The end of the road season is fast upon us. My bags for Bend are packed, my bike has been shipped and there is one race left. But that doesn’t mean training ends. As anybody who loves riding and racing a bike will tell you – training goes on year round though it changes some. I start adding in more of the things that I cut back on during the summer racing season, dialing back time on the bike and increasing other activities off the bike.
Core strength and flexibility are two things that really help you as a cyclist. Upper body strength too – despite how spindly the Tour de France riders may look on tv – makes a big difference. You don’t need to be like Arnold in his Terminator days but you don’t want to be wet spaghetti either. You got spaghetti arms and a weak belly you got a SLOW sprint!
During the season, I maintain a flexibility program. For me it’s not that I need to be able to do splits like back in my ballet days, but it creates and maintains balance in your body. If you are spending 15-20 hours a week in one position bent over your handlebars it does a body good to bend in the other direction every now and then! I am a big believer in the Active-Isolated stretch technique. It’s not static stretching like you likely remember from high school gym class. It’s, well, ACTIVE. The premise is relatively simple – you work across specific joints (hence isolated), pumping blood-flow through joints and muscles by working through ranges of motion, never holding a stretch for more than a couple of seconds. As the muscles get warmer and loosen up you can stretch deeper and deeper. A key component of this technique is utilizing the opposing muscle groups to deepen the stretch – so if you are working on hamstring flexibility you would use your quadriceps to enhance the stretch by contracting them (the theory being the contracted quad, enables the hamstring to relax and lengthen). For more information I would refer you to http://www.whartonperformance.com/page2/page2.html or to The Wharton’s Stretch Book written by Jim and Phil Wharton. Very simple and straightforward and highlights specific flexibility practices for specific sports. Great stuff!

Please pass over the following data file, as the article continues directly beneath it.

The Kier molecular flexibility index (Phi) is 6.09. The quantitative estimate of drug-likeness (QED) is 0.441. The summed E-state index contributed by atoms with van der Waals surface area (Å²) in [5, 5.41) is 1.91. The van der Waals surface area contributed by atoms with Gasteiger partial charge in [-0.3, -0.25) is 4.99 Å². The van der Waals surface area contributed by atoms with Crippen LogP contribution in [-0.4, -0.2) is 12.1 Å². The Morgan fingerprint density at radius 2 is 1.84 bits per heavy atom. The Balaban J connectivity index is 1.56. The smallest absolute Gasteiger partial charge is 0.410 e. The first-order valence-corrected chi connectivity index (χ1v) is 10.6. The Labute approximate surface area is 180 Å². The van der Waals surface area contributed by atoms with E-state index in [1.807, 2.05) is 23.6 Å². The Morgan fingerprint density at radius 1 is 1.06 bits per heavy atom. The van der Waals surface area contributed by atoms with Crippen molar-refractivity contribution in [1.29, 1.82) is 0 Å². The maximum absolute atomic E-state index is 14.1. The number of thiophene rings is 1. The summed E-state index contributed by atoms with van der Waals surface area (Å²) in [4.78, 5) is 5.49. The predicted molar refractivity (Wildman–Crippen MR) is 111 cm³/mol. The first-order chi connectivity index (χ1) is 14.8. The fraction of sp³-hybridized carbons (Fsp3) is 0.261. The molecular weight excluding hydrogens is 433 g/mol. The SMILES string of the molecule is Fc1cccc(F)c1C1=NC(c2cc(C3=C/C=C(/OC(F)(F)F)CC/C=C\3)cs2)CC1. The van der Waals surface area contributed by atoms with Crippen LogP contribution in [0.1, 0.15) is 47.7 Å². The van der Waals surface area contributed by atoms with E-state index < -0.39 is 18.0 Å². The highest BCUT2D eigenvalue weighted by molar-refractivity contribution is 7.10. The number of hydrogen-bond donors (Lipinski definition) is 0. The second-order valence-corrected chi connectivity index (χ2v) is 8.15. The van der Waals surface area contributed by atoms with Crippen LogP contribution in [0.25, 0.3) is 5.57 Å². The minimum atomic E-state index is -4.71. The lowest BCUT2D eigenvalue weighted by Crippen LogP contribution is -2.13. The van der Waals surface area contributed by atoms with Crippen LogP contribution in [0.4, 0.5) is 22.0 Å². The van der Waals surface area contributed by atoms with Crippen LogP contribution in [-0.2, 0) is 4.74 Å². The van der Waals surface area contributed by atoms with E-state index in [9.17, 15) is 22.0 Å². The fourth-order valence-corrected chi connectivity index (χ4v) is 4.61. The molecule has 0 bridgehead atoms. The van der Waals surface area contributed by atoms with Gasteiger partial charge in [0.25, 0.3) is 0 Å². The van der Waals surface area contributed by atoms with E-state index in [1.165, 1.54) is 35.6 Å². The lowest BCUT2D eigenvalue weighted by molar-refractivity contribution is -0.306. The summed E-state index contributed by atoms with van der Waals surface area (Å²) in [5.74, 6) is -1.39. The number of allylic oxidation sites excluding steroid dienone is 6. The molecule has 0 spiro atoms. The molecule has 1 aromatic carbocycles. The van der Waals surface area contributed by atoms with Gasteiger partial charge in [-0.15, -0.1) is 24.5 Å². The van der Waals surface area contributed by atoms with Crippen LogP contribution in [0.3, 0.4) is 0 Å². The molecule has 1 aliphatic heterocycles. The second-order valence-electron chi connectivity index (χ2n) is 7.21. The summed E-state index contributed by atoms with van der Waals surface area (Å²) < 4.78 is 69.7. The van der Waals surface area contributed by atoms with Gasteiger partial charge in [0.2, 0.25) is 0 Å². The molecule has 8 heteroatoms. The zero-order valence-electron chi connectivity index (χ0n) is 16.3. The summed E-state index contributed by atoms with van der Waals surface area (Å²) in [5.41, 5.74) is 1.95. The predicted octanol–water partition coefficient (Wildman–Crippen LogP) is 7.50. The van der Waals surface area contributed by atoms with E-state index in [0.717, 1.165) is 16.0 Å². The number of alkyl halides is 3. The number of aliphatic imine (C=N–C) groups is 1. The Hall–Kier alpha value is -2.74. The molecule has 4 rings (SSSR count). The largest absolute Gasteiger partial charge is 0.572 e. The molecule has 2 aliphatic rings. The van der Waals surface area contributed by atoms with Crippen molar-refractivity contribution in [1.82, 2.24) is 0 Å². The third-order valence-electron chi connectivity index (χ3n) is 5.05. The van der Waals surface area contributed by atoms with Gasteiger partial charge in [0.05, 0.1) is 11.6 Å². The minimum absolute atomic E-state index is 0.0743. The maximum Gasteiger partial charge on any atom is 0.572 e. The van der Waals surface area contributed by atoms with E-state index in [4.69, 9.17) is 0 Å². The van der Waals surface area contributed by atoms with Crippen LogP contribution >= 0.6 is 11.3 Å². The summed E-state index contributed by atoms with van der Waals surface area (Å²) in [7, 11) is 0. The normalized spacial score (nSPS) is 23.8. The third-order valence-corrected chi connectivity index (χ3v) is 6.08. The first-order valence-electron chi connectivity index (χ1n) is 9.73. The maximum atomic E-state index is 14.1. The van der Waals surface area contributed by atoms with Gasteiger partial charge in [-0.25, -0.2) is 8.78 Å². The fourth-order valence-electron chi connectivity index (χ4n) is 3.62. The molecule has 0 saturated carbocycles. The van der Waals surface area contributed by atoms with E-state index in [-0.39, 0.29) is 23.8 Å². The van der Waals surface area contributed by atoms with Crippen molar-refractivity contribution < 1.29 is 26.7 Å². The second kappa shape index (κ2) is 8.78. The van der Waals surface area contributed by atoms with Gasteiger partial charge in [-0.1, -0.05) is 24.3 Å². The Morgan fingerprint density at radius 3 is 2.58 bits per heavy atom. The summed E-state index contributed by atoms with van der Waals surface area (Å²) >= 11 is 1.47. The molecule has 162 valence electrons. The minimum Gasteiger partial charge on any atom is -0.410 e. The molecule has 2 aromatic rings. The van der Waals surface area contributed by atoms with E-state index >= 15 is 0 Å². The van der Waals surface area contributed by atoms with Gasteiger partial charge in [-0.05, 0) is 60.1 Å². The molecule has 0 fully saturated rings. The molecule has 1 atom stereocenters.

The other thing that I try to focus on year round is core strength. Sometimes when my on-the-bike time is really high it’s as simple as doing 100 crunches in the mornings sprawled across my swiss ball. But when my bike time is cut back, during the off-season or even on a light week, I love to add in yoga practice. Different styles of yoga for different folks – I like Vinyasa the best, but find what you like and go for it. Core strength is so important on the bike – for climbing and sprinting. Breathing obviously a great skill to have on the bike and off. Upper body strength too. All of these things you can hone and develop through your yoga practice. Say hello to Chaturanga Dandasana!